Going away to college is a sign that childhood is officially over. Now you and your child are shopping for those extra-long twin sheets, and figuring out how to pack one or more seasons of clothing. With proms, parties and graduations over, it’s the perfect time to prepare both student and parent for the emotional wrench of separation.
Preparing Your Child for Independent Living
Move-in day will be a whirlwind of activity. Don’t count on it as the time for a meaningful discussion of expectations. Be sure to schedule time well in advance for a serious talk.
Focus on these topics:
- Expectations to stay in college. Do you require a minimum GPA and class attendance? Discuss the implications of cheating and plagiarizing.
- Making the right choices. Underage drinking is prevalent in the college environment and socially acceptable, but can lead to binge drinking, drunk driving and drug use. Focus on how drinking and drugs can damage health and grades, as well being illegal.
- Sexual activity. Reiterate the concepts of safe sex and birth control.
- Personal safety. Talk about personal security on and off campus. Discuss the very real dangers of date rape and riding with impaired drivers.
- Stay healthy. Discuss the “Freshman 15,” caused by cafeteria fast food and late night pizza parties. Encourage your child to make smart food choices, and continue or begin new exercise programs.
- Resources. Being away from home for the first time can be stressful and emotionally challenging. Make sure your child has contact information for your EAP and understands how it works. Your child should also have knowledge of the college’s Student Assistance Plan as well as the campus counseling office.
You want your child to have a life-changing experience, but at the same time you need to prepare her for the many freedoms she’ll face.
Parents Need to Prepare Too
As the parent of a college student, you’ll deal with many feelings as summer moves toward autumn. Take a little time to prepare yourself for the emotional changes that you’ll experience as you wave good-bye to your child:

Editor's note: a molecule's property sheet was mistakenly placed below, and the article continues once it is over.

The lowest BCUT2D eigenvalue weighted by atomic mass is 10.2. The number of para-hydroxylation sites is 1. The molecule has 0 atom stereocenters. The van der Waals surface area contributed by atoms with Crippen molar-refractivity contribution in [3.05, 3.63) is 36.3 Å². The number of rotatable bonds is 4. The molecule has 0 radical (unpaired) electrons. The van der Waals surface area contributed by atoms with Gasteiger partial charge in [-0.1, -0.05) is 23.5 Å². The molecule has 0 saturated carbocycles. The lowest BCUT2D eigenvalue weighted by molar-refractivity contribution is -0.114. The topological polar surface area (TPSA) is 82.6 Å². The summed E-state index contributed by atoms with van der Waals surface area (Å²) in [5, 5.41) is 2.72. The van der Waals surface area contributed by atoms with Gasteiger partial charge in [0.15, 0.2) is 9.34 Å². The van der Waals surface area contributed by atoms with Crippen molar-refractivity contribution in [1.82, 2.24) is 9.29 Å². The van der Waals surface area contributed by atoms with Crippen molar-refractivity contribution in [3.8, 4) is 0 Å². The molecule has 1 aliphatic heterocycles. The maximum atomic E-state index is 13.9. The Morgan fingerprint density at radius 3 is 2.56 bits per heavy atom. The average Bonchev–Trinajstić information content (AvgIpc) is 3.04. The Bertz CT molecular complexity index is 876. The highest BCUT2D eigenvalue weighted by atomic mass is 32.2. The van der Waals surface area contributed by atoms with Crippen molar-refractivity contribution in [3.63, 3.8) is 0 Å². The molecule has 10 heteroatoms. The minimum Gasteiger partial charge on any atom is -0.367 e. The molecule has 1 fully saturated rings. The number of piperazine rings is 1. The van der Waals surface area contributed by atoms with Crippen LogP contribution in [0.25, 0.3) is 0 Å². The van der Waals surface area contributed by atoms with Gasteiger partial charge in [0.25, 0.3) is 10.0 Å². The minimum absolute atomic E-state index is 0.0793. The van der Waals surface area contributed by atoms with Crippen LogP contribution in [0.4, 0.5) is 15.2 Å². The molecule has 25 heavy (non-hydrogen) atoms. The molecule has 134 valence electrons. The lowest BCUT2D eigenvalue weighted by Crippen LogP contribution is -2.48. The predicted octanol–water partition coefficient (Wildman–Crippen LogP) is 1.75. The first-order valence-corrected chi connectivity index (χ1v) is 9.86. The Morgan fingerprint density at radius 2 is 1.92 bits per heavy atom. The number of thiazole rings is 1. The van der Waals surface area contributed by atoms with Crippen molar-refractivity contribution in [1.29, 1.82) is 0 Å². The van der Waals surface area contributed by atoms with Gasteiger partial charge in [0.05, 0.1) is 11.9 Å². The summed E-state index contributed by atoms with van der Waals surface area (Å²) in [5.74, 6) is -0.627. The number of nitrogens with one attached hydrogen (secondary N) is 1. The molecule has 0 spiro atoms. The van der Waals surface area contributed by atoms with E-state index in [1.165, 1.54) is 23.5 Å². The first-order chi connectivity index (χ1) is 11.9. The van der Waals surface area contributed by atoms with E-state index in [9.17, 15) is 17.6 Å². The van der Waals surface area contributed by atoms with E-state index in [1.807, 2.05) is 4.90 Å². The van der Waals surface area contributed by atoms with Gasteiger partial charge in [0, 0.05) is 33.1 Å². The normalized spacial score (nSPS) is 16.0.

- Be prepared to be emotional. This is a big deal – after all, you and your child have lived together for 17 years. Let yourself experience loss, even grief. But choose your parting words carefully so as not to upset your teen, and save your tears for the car.
- Change your role to supporter. On move-in day, let your child find his own dorm room and introduce himself to the RA. Let him know you’re available 24/7 via texts, phone and emails, but don’t call often – let him call you. Give calm advice when asked.
- Be unobtrusive but prepared. Make sure you have important phone numbers like those of the RA, roommate and campus security.
- Be ready to relinquish control. Your child is out of your hands and will be making his own choices on friends, meals, drinking, sex and joining organizations. Have confidence that you’ve taught him to make the right choices.
- Embrace his quest for identity. Be patient, open-minded and flexible when he comes home for Thanksgiving with a tattoo.
Don’t forget those siblings remaining at home. This separation affects them too. Let younger children contribute items to a care package, and make sure they stay connected with emails and texting.
Parents Need Help Too
Keep your EAP in mind when personally dealing with this huge life change. Also, when you see managers and employees struggling with the emotions of a college separation, encourage a call to your EAP.